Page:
Preview season can be as confusing as the MPL structure these days. If you see a new card, it might have five different frames or foiling styles. You have to check if it’s in the set itself or the Commander product that accompanies that set. If it is in the set, it might be part of a promotional subset of reprints that aren’t legal in any additional formats because of this — unless it’s the Mystical Archive, which is legal in Historic but not Eternal formats like Pioneer and Modern that are larger than Historic except for Abundant Harvest, which is a pre-preview of a Modern Horizons 2 card that is currently legal in Legacy but not Modern even though those formats only exist on the same platforms…
There’s one card from Adventures in the Forgotten Realms that will be a big deal in Modern but is likely to fly under the radar because it was lumped in with Modern Horizons 2 previews, which will dominate our attention for the next month:
At a glance Portable Hole is another riff on the Glass Casket or Skyclave Apparition class of designs, giving you conditional coverage against a range of permanents that expands if you’re willing to pay more. In the wider context of Modern, it’s a timely addition to the tapestry of removal in the format.
The first five years of Modern were defined by an accidental imbalance of the colour pie: black, ostensibly the best colour for creature removal, had nothing that could compare with one-mana removal like Lightning Bolt or Path to Exile which each came with steep costs or conditions. Answering a one-drop on the same turn was easier said than done and the cards that did so scaled poorly into the mid-game. Decks like Infect or the first generation of Death’s Shadow exploited this curious gap in the format but the tools didn’t yet exist for creature combo or hyper-efficient aggro decks to punish this too severely.
The printing of Fatal Push was an absolute game-changer, offering an interactive spell that could pick off Noble Hierarch or Goblin Guide at the most important time while letting you trade up on mana against most of the expensive threats you could justify casting in Modern. The success of Jund Death’s Shadow and then Grixis Death’s Shadow in 2017 was in large part due to Push shoring up that shell’s weakness against other aggressive decks and letting the rest of the format moderate them more easily. Fatal Push joined a roster of removal spells that set the terms of engagement for Modern.
This arrangement has been tested more and more as the weaknesses of the other removal spells become more apparent. You have to deal with a Turn 1 Monastery Swiftspear or Soul-Scar Mage if you want there to be a Turn 4 but Lightning Bolt can’t always do this cleanly and Path to Exile gives them a crucial resource that makes it much easier for them to reload. This next generation of Jund Death’s Shadow lists present threats that laugh off Lightning Bolt and have more than enough disruption to punch through a single removal spell. You can’t be as selective about your removal and you need more of it in a shorter window to stay in the game.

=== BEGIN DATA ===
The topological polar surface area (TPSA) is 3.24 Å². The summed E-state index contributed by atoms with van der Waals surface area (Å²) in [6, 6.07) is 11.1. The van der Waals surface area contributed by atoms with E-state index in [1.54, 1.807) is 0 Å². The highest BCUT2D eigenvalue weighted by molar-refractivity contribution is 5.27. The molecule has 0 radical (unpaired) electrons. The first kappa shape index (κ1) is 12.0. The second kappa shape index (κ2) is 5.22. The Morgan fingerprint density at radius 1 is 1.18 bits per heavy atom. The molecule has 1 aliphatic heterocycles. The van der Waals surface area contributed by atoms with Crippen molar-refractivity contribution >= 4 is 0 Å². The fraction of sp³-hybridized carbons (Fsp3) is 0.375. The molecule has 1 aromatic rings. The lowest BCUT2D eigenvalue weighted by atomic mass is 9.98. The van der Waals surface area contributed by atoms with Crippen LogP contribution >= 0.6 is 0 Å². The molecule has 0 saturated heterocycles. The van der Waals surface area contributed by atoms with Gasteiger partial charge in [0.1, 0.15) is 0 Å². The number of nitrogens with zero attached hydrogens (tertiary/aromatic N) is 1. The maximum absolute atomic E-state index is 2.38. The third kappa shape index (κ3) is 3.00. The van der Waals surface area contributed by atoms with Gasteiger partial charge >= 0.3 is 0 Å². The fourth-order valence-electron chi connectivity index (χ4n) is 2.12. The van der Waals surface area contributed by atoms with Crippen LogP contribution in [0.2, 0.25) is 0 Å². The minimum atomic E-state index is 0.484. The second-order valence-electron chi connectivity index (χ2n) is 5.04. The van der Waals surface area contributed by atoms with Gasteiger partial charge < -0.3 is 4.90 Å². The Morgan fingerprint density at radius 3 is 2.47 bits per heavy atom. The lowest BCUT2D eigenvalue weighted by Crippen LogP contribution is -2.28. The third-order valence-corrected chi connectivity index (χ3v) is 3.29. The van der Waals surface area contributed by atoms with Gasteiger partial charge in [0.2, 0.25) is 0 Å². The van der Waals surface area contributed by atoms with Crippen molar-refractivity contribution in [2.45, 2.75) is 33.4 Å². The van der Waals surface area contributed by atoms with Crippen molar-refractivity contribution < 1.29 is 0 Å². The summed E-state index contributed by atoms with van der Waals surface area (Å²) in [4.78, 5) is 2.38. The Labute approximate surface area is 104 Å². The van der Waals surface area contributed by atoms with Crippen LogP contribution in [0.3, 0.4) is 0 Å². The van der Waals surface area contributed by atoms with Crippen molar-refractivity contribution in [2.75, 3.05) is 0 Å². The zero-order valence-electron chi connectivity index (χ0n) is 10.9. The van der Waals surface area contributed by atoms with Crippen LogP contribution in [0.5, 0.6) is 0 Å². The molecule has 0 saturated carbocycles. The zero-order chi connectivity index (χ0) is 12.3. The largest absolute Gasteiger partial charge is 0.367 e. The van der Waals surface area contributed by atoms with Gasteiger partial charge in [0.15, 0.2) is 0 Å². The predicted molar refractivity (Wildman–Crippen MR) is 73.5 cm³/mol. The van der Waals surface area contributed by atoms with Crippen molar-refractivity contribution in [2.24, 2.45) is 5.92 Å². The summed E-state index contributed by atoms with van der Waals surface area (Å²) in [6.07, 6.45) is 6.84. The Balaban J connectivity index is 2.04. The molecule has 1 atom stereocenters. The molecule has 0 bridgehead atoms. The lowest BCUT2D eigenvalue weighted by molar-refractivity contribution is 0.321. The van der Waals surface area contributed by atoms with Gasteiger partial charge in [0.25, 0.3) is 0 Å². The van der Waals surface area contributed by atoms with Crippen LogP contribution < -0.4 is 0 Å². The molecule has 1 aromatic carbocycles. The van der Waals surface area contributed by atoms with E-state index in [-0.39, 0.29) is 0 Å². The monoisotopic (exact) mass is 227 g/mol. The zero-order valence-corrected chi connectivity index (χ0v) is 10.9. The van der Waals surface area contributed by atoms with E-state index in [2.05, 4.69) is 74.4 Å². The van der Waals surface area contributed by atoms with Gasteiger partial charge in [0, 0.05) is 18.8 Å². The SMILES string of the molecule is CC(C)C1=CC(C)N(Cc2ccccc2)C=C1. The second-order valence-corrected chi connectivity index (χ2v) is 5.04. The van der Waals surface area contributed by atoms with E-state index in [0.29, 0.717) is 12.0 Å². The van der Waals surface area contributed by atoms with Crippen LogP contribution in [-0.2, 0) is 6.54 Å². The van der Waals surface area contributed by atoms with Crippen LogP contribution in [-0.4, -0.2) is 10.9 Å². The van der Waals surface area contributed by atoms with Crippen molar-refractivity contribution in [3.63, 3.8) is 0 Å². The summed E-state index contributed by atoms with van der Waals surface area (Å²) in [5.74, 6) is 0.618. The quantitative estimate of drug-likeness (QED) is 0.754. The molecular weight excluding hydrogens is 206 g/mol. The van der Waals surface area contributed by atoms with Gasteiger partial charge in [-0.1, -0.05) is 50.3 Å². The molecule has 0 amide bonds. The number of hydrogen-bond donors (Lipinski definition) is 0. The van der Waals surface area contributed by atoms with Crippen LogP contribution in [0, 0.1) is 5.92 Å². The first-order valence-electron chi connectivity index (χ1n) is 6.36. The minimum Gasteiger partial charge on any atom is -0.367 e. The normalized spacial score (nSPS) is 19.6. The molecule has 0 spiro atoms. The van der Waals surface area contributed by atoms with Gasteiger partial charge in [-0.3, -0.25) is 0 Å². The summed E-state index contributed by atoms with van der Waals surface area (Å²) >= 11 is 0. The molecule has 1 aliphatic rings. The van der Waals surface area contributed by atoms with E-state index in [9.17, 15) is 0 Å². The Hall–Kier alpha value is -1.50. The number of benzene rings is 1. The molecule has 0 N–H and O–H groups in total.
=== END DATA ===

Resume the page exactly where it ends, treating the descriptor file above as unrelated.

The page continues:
White has credible second-tier options that can add redundancy here but these all come with their own weaknesses — finding a snow basic on Turn 1 for On Thin Ice is non-trivial depending on the demands of your manabase and Oust often just delays the inevitable (while still being a generally underplayed card).
Loading up on narrow removal has an obvious weakness in a format wide enough to give me and Ari many choices for our podcast’s Nonsense of the Week segment. The February bans removed some outliers from Field of the Dead to spell-based combo as a whole but a pile of Paths is still easily exploited by mainstream strategies in Modern.
Portable Hole is a crucial addition to this roster, answering the cheap creatures that act as gatekeepers in Modern while still doing something against most opponents. Once you start looking, you see useful targets everywhere.
Wrenn and Six is one of the best cards in Modern against midrange or control and manabases are often designed with the assumption that Wrenn can tie the room together (with Five-Colour Niv-Mizzet as the most extreme example). Sniping a Turn 2 Wrenn can steal games by itself and is necessary to stay in that game otherwise.
Turn 1 Aether Vial is the scariest start for any deck it appears in and Vial is a lot harder to remove than your average one-drop. Portable Hole flips that script in your favour.
Urza’s Tower relies on Expedition Map to find its friends consistently and Mono-Green Tron in particular is priced into keeping hands that rely on Map (or other eligible hits like Chromatic Star/Sphere) to function properly. Eldrazi Tron is less reliant on Map and can sometimes afford to delay Map until it’s immune from Portable Hole, but this highlights the card’s subtle power — the mere threat of it forces opponents to make tough, speculative sequencing decisions that can hurt them if they stagger their development and you don’t have a Hole.